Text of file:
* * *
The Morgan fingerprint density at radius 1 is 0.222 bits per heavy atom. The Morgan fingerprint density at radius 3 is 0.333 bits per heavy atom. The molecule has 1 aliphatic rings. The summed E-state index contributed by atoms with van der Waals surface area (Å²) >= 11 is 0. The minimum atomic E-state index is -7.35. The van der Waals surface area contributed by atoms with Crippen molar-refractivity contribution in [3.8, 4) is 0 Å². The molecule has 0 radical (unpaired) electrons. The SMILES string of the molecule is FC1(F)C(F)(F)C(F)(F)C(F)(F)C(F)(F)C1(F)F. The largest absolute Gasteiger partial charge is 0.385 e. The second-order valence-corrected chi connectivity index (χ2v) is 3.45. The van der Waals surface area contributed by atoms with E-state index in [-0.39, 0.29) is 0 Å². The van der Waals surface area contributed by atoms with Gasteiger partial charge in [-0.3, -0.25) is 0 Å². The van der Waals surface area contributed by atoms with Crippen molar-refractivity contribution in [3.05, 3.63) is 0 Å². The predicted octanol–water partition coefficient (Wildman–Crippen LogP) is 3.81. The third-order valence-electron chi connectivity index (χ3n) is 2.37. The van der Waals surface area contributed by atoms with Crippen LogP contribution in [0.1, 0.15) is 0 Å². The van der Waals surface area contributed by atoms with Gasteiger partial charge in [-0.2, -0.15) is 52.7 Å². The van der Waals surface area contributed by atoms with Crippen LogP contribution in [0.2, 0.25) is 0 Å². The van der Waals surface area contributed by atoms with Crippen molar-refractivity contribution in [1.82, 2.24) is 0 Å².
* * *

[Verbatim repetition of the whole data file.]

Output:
The Morgan fingerprint density at radius 1 is 0.222 bits per heavy atom. The Morgan fingerprint density at radius 3 is 0.333 bits per heavy atom. The molecule has 1 aliphatic rings. The summed E-state index contributed by atoms with van der Waals surface area (Å²) >= 11 is 0. The minimum atomic E-state index is -7.35. The van der Waals surface area contributed by atoms with Crippen molar-refractivity contribution in [3.8, 4) is 0 Å². The molecule has 0 radical (unpaired) electrons. The SMILES string of the molecule is FC1(F)C(F)(F)C(F)(F)C(F)(F)C(F)(F)C1(F)F. The largest absolute Gasteiger partial charge is 0.385 e. The second-order valence-corrected chi connectivity index (χ2v) is 3.45. The van der Waals surface area contributed by atoms with E-state index in [-0.39, 0.29) is 0 Å². The van der Waals surface area contributed by atoms with Gasteiger partial charge in [-0.3, -0.25) is 0 Å². The van der Waals surface area contributed by atoms with Crippen molar-refractivity contribution in [3.05, 3.63) is 0 Å². The predicted octanol–water partition coefficient (Wildman–Crippen LogP) is 3.81. The third-order valence-electron chi connectivity index (χ3n) is 2.37. The van der Waals surface area contributed by atoms with Crippen LogP contribution in [0.1, 0.15) is 0 Å². The van der Waals surface area contributed by atoms with Gasteiger partial charge in [-0.2, -0.15) is 52.7 Å². The van der Waals surface area contributed by atoms with Crippen LogP contribution in [0.2, 0.25) is 0 Å². The van der Waals surface area contributed by atoms with Crippen molar-refractivity contribution in [1.82, 2.24) is 0 Å².